Waterloo Public Library Digital Collections
Abraham Erb (Waterloo 150 Profile)
Description
Creator
Gallagher, Beth, Author
Media Type
Text
Image
Description
To celebrate Waterloo's 150th anniversary, the Waterloo Public Library published a book called "Profiles from the Past, Faces of the Future." This book featured 150 profiles of people who helped make Waterloo what it is today. This is the digitized profile for Abraham Erb.
Notes
Please visit the Waterloo Public Library to enquire about physical copies of "Profiles from the Past, Faces of the Future."

The Waterloo 150 project was funded by a grant from the Waterloo Regional Heritage Foundation. Beth Gallagher wrote the profiles with the assistance of many research volunteers. Information for the profiles was gathered from a variety of sources from the community and the Ellis Little Local History Room. Notable sources include the Ellis Little Papers, newspaper clippings, local magazines and books.
Place of Publication
Waterloo, Ontario
Date of Publication
2007
Subject(s)
Personal Name(s)
Erb, Abraham ; Snider, Jacob ; Erb, Benjamin ; Devitt, Barnabas ; Winson, Rachel ; Erb, Magdalena
Language of Item
English
Geographic Coverage
  • Ontario, Canada
    Latitude: 43.4668 Longitude: -80.51639
Copyright Statement
Uses other than research or private study require the permission of the rightsholder(s). Responsibility for obtaining permissions and for any use rests exclusively with the user.
Contact
Waterloo Public Library
Email:askus@wpl.ca
Website:
Agency street/mail address:

35 Albert Street, Waterloo, Ontario, Canada, N2L 5E2

Full Text
Abraham Erb

After an arduous journey from Pennsylvania to Preston in 1806, Abraham Erb rested and looked north. Of the 4,000 acres he held in the area, Erb decided he would settle far to the north on land that was marshy.

Many people criticized him, but it was likely the fast-moving creek that inspired the entrepreneur in Erb. His decision to settle on Beaver Creek, now known as Laurel Creek, would prove to be a momentous one in the history of Waterloo.

After travelling a difficult trail from the south on what would later become King Street, the Mennonite farmer built a log cabin and then began work on a primitive saw mill.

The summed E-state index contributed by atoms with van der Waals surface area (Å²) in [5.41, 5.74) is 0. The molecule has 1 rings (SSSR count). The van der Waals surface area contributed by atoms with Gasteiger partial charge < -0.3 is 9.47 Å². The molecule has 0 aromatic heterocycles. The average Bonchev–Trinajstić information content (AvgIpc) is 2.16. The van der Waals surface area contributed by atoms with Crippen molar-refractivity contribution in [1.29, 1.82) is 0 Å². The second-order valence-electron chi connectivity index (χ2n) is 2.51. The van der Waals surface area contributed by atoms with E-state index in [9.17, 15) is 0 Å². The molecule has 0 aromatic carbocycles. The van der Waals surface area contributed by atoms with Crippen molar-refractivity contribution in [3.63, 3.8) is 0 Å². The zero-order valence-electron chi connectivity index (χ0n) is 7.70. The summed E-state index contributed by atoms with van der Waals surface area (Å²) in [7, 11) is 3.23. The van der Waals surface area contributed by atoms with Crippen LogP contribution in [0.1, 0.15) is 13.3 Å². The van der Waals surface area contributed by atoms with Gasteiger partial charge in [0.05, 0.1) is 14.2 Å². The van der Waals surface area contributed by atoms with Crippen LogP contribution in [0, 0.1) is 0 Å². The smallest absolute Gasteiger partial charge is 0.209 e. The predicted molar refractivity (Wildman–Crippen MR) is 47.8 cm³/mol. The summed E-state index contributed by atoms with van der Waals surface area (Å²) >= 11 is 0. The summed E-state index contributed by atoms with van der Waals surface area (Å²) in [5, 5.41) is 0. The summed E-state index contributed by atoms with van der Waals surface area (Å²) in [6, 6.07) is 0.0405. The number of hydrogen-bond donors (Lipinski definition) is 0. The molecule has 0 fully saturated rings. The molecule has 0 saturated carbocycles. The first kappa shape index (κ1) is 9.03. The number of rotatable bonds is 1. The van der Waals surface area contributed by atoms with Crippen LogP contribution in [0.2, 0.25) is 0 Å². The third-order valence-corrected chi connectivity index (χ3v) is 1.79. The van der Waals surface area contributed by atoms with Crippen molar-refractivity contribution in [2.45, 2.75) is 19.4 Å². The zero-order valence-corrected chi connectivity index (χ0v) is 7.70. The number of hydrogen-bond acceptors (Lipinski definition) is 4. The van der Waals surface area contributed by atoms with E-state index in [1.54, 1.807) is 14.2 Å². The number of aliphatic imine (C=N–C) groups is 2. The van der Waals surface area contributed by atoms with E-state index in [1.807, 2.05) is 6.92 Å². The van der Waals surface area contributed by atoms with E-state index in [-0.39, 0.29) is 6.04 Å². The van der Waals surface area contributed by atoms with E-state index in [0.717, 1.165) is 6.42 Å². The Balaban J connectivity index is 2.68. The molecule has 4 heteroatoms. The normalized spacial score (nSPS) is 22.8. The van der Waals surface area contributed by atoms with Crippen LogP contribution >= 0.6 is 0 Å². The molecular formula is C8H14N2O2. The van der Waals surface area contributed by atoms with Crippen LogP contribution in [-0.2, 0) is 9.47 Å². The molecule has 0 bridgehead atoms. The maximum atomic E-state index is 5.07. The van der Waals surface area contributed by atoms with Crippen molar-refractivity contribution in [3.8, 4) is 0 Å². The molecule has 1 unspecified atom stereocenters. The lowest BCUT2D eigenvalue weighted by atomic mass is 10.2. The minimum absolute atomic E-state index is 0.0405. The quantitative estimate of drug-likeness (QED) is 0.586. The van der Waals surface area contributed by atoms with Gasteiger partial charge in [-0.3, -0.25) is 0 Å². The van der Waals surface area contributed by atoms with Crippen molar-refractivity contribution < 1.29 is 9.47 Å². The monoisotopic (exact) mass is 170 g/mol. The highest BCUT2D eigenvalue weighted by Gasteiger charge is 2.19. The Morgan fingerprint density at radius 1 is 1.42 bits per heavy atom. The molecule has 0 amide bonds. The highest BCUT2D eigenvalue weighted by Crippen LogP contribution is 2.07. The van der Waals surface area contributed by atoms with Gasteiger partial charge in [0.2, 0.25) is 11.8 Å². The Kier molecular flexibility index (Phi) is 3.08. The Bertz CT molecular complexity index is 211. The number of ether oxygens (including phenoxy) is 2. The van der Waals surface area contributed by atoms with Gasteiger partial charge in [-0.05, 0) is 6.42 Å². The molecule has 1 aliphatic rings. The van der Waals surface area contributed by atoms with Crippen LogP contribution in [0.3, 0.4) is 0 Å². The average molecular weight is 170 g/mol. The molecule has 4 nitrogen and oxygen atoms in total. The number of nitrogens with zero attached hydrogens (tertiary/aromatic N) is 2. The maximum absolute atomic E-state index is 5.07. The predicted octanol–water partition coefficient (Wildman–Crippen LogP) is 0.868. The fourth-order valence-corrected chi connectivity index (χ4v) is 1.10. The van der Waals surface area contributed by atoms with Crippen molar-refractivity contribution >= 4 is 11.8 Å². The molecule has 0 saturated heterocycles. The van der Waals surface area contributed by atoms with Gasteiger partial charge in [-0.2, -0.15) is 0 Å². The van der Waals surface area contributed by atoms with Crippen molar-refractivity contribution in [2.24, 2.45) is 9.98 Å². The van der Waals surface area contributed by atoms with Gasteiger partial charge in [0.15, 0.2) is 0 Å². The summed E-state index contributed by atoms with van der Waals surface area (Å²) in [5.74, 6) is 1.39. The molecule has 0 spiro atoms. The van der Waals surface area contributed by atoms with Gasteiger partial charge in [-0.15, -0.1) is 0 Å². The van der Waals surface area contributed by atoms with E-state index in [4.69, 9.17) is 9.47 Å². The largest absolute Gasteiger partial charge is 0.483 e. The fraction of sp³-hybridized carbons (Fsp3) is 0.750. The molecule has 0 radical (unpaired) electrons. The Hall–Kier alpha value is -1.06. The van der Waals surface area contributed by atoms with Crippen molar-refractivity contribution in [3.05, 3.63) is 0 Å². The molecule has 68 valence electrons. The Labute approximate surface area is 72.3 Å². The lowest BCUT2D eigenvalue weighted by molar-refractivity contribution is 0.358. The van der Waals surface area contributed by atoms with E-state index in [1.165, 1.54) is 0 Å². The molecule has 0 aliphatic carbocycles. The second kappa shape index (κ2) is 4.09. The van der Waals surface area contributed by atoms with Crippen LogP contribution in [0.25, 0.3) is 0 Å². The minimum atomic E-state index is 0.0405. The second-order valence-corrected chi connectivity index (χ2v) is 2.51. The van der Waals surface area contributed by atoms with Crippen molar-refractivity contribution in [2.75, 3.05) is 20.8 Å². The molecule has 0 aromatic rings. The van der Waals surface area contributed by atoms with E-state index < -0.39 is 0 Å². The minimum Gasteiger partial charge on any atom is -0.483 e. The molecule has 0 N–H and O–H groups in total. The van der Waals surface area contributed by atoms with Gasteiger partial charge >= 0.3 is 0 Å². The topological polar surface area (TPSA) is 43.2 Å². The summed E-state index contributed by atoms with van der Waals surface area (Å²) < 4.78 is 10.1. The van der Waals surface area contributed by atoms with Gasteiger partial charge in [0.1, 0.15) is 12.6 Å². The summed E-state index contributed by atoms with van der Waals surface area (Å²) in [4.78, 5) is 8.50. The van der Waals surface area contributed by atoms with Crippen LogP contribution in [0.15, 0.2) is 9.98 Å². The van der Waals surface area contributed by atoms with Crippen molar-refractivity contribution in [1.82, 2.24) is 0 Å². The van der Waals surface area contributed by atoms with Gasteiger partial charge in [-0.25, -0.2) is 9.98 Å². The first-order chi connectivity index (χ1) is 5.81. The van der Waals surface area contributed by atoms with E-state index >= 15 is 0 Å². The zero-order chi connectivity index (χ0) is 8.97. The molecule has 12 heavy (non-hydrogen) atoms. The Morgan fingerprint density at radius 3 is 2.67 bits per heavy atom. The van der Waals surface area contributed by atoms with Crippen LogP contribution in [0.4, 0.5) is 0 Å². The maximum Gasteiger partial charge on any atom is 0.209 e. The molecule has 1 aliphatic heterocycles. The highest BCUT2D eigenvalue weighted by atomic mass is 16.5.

The saw mill prospered and in 1816 Erb opened a grist mill. That same year the settlement Abraham Erb had founded was officially named Waterloo. Erb used the water from a beaver pond nearby to increase the flow of water needed to power an 18-foot mill wheel. This beaver pond is now known as Silver Lake.

Erb had the foresight to construct a mill large enough to accommodate the farmers who had travelled over poor trails with their grain and their oxen. He had a large fireplace built so that the men, some of whom would have travelled days to get there, would have a place to fraternize and warm themselves. What began as Erb’s Road, and is now Erb Street, was being formed during those early years to help farmers bring their wheat to be ground.

An early account describes how the grist mill played a central role in the development of Waterloo as a community:
“While waiting for his grist the farmer lounged about the basement where it was warm and comfortable, and where he met his friends, the other farmers, so that it became a social centre and a business mart as well . . . They warmed their victuals and made coffee at the fireplace, and at night wrapped themselves in their blankets and slept on the floor, or on the bags of bran, or anywhere so long as they received the warmth of the fireplace.”

Erb, who died in 1830, sold the mills and the surrounding lands to Jacob C. Snider. The grist mill remained in operation for 111 years and was regarded as the “best mill site west of the Grand River.” It is ironic that his brother John Erb, who had settled to the south in what became known as Preston, had discouraged Erb from building his business so far north because he predicted pioneers would be slow to settle the area.

The Erb brothers were just two of the 28 individuals from Pennsylvania who invested in the huge German Company Tract. The former Indian lands, which became known as Block 2 and later Waterloo Township, covered 60,000 acres.

However, Abraham Erb’s decision to settle west of the Grand River on the creek, turned out to be a fortuitous one when a second group of Mennonites from Lancaster County in Pennsylvania purchased 45,195 acres next to Block 2. The roads opened up in these new settlements all converged on Erb’s mill.

Erb, who was born in 1772, had married Magdalena (nee Erb) in 1804 before coming to Upper Canada. The couple had one son named Benjamin who died when he was just seven years old. Abraham and “Mollie” Erb adopted and raised two children - Barnabas Devitt and Rachel Winson.

Photo courtesy of the City of Waterloo Heritage Collection
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Abraham Erb (Waterloo 150 Profile)


To celebrate Waterloo's 150th anniversary, the Waterloo Public Library published a book called "Profiles from the Past, Faces of the Future." This book featured 150 profiles of people who helped make Waterloo what it is today. This is the digitized profile for Abraham Erb.